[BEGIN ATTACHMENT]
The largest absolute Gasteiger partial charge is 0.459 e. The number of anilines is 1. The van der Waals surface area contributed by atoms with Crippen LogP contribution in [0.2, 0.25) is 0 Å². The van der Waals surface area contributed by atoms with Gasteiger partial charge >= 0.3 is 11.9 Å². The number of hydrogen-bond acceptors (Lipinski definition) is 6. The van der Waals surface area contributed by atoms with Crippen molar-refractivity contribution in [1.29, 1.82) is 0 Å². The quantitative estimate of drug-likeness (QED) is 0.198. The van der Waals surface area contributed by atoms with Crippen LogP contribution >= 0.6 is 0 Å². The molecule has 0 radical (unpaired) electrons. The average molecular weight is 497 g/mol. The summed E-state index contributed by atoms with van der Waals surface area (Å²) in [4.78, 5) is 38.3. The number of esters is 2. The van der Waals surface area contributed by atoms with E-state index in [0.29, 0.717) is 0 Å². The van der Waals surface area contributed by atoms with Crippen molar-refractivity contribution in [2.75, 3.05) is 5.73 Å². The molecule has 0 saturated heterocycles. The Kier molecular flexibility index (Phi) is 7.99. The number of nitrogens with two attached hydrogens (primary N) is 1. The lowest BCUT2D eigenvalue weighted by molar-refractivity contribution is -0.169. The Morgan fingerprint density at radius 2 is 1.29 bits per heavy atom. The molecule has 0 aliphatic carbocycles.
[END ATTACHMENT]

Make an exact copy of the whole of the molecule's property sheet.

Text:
The largest absolute Gasteiger partial charge is 0.459 e. The number of anilines is 1. The van der Waals surface area contributed by atoms with Crippen LogP contribution in [0.2, 0.25) is 0 Å². The van der Waals surface area contributed by atoms with Gasteiger partial charge >= 0.3 is 11.9 Å². The number of hydrogen-bond acceptors (Lipinski definition) is 6. The van der Waals surface area contributed by atoms with Crippen molar-refractivity contribution in [1.29, 1.82) is 0 Å². The quantitative estimate of drug-likeness (QED) is 0.198. The van der Waals surface area contributed by atoms with Crippen LogP contribution >= 0.6 is 0 Å². The molecule has 0 radical (unpaired) electrons. The average molecular weight is 497 g/mol. The summed E-state index contributed by atoms with van der Waals surface area (Å²) in [4.78, 5) is 38.3. The number of esters is 2. The van der Waals surface area contributed by atoms with E-state index in [0.29, 0.717) is 0 Å². The van der Waals surface area contributed by atoms with Crippen molar-refractivity contribution in [2.75, 3.05) is 5.73 Å². The molecule has 0 saturated heterocycles. The Kier molecular flexibility index (Phi) is 7.99. The number of nitrogens with two attached hydrogens (primary N) is 1. The lowest BCUT2D eigenvalue weighted by molar-refractivity contribution is -0.169. The Morgan fingerprint density at radius 2 is 1.29 bits per heavy atom. The molecule has 0 aliphatic carbocycles.